Dont run the ring rot risk
By Andrew Blake
RING rot is a bigger threat to the UK potato industry than brown rot, according to a leading pathologist.
"The risks from potato ring rot must not be overshadowed by the more immediate concerns of brown rot," warns Dr David Stead of the Central Science Laboratory, Harpenden.
Both diseases are caused by bacteria. But unlike brown rot, which until recent events was seen mainly as a disease of warmer countries, ring rot mostly occurs in cool, temperate climates – like those of England, Scotland and Wales.
A recently introduced EC Directive, if adhered to, should provide a solid defence against UK infection, says Dr Stead. It is aimed specifically at controlling and eventually eradicating ring rot from member states, requiring each to conduct surveys.
"I certainly feel we are doing enough at the moment to keep it out." Unlike other EC states, the UK only rarely imports seed from non-member countries, he notes. "But constant vigilance will be needed. Ring rot is the most important disease of the seed potato industry in the USA where it is known as the curse."
First described in Germany in the early 1900s it was introduced to Canada in the 1930s and soon spread right across North America. In Europe it has also been found in Denmark, Sweden and Finland.
Published data on yield effects in the field and in store from ring rot is scant but serious losses have been recorded. "This lack of information may be a deliberate omission on the part of at least some infected countries," he observes.
Most countries with active certification programmes require a "nil tolerance" of ring rot in seed. Importers that do not yet have the disease usually demand pathogen-free seed and require exporters to guarantee its status, says Dr Stead.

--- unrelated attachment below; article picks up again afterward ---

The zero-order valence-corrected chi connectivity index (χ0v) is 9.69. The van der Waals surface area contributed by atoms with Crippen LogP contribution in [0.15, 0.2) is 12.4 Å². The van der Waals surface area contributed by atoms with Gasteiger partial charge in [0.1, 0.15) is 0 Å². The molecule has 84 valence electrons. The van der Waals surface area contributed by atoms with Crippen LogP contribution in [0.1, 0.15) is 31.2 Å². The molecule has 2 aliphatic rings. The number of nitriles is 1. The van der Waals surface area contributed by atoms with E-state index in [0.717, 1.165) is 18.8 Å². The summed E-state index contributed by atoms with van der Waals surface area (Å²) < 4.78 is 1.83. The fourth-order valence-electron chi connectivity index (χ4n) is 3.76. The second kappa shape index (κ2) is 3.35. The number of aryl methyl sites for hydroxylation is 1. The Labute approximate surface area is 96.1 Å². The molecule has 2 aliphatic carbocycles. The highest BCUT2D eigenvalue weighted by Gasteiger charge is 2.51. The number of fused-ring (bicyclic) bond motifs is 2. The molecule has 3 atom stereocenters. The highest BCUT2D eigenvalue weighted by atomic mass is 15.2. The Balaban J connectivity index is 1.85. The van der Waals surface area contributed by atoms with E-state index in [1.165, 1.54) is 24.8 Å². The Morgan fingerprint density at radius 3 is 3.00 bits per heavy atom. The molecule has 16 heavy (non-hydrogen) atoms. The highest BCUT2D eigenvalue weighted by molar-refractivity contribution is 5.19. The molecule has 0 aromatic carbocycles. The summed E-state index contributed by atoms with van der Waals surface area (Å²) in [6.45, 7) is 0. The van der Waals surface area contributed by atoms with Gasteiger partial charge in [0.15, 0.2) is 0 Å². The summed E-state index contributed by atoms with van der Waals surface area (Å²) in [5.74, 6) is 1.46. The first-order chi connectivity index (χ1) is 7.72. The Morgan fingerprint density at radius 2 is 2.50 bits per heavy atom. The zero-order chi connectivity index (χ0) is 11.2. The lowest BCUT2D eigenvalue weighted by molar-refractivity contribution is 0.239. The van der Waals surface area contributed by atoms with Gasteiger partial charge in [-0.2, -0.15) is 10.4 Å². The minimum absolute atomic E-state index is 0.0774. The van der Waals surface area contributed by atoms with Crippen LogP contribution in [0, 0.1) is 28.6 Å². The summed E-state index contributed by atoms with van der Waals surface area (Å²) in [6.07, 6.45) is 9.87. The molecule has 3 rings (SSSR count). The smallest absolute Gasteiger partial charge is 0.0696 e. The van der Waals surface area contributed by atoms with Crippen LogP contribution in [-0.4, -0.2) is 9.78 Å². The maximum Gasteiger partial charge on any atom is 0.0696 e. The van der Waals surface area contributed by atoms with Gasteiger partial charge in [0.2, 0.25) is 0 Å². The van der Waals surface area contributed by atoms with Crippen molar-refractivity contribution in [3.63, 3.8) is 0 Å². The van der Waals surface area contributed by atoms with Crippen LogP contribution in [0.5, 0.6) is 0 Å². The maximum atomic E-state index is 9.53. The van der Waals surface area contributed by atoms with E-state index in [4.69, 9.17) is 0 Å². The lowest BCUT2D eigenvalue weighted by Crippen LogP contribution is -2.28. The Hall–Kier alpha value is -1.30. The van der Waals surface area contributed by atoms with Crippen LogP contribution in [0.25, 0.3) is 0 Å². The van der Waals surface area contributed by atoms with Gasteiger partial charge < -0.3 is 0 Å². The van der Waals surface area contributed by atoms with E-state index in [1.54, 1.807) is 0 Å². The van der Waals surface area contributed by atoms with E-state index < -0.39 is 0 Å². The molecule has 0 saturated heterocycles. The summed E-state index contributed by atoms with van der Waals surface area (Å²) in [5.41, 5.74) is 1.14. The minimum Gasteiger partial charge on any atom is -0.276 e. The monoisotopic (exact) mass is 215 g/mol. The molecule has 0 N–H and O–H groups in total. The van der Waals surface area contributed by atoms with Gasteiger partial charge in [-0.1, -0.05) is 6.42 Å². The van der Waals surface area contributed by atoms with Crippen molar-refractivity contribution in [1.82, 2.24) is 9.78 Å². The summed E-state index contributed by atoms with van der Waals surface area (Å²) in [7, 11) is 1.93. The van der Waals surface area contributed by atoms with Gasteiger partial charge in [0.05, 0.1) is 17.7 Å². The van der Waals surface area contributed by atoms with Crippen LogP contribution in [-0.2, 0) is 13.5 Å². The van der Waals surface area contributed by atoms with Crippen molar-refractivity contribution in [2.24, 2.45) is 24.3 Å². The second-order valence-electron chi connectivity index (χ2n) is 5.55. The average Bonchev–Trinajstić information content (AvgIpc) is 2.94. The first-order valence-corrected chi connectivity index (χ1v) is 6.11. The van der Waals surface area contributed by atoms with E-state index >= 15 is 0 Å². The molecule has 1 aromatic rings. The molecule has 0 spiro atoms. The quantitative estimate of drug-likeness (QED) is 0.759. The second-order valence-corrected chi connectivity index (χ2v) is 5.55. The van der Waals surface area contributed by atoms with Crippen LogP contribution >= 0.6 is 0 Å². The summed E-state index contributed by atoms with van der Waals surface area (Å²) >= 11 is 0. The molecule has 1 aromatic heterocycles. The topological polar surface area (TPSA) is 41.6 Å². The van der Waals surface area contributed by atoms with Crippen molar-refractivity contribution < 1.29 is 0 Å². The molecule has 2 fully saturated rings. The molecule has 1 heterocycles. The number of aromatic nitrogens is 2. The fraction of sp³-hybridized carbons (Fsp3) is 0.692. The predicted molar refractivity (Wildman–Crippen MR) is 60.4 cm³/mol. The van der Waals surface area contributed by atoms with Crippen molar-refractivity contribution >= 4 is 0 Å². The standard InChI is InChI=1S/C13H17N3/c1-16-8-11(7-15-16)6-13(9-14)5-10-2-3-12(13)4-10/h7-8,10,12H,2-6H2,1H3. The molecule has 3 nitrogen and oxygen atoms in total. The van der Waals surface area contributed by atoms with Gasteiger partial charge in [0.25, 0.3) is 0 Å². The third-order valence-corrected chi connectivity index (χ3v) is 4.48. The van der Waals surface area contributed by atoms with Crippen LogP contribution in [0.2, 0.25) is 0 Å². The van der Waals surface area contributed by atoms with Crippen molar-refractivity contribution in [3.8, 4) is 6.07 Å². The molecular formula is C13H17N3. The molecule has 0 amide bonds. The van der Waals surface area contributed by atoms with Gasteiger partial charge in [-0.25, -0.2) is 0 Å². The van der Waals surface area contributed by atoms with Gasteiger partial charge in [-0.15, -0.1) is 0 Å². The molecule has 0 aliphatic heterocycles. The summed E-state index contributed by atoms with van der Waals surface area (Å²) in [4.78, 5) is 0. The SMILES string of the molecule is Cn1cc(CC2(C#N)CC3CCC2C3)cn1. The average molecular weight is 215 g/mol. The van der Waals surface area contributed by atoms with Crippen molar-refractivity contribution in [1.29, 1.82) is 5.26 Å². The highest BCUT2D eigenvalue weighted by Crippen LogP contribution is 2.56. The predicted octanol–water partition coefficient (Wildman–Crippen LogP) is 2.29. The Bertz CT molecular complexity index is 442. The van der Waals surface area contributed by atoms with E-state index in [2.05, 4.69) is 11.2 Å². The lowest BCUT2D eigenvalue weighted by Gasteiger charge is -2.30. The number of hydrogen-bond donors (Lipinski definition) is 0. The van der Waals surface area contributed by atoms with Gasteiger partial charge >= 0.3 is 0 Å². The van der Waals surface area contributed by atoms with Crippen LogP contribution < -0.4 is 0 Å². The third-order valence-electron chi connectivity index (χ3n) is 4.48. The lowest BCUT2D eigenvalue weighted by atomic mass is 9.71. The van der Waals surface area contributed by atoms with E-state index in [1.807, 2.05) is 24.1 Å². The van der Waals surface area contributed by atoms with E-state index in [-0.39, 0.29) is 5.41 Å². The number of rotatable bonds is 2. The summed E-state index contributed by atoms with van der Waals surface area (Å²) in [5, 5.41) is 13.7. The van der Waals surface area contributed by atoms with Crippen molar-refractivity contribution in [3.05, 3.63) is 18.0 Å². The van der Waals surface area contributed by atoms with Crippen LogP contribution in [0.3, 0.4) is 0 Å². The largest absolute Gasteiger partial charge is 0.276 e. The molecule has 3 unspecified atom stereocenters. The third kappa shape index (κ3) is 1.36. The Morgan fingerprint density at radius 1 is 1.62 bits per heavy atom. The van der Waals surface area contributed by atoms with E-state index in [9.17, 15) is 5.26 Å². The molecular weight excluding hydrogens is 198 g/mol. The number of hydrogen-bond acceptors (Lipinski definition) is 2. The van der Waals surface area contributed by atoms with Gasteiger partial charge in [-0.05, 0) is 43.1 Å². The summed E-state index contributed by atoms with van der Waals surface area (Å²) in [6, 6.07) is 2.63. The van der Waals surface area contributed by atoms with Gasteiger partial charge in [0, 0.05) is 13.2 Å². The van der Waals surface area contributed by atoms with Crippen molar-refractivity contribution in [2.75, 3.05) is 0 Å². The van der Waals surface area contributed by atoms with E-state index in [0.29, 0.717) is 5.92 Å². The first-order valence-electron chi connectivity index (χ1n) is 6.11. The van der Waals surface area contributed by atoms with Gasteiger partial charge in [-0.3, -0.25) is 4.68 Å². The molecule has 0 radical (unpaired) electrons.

It is ring rots complex biology that makes it so dangerous, he believes. "It has a long latent phase."
In some varieties this may last several generations. Complicating the picture is the fact that some varieties, for example Desiree, rarely or never display wilting or rotting, but continue to allow the bacterium to multiply. Some such symptomless carriers, once thought to resistant but now termed tolerant, have been outlawed in the US, he notes.
"Despite costly testing no country with ring rot has successfully eradicated this insidious pathogen," says Dr Stead. "They have proved in the US that you cant control it by visual inspection. You have to have testing. But it is far harder to spot than brown rot." Serological tests often give false positive results because of the presence of other closely related bacteria. "It can be remarkably difficult to detect and diagnose."
The EC approved method of testing using inoculated egg plants can take seven weeks and be unreliable unless glasshouse temperatures are kept below 30C (86F), he adds.
Dr Stead has another concern. Ring rot, which is mainly tuber-borne, does not survive or spread well in soil or water – unlike brown rot. But it can contaminate machinery and stores surviving in a dry form to infect subsequent crops.
"If ring rot ever got into the UK it could be very serious, especially for the British seed industry," says Dr Stead. *
• Caused by bacteria, like brown rot.
• Favoured by UK type climate.
• Serious losses recorded.
• Long latent phase.
• Hard to detect & diagnose.
• Tolerant varieties confuse the picture.
• Survives in dry on machines.
POTATO RING ROT
Potato ring rot, which is more suited to UK conditions, poses a bigger threat than brown rot, says a CSL scientist. (CSL Crown Copyright)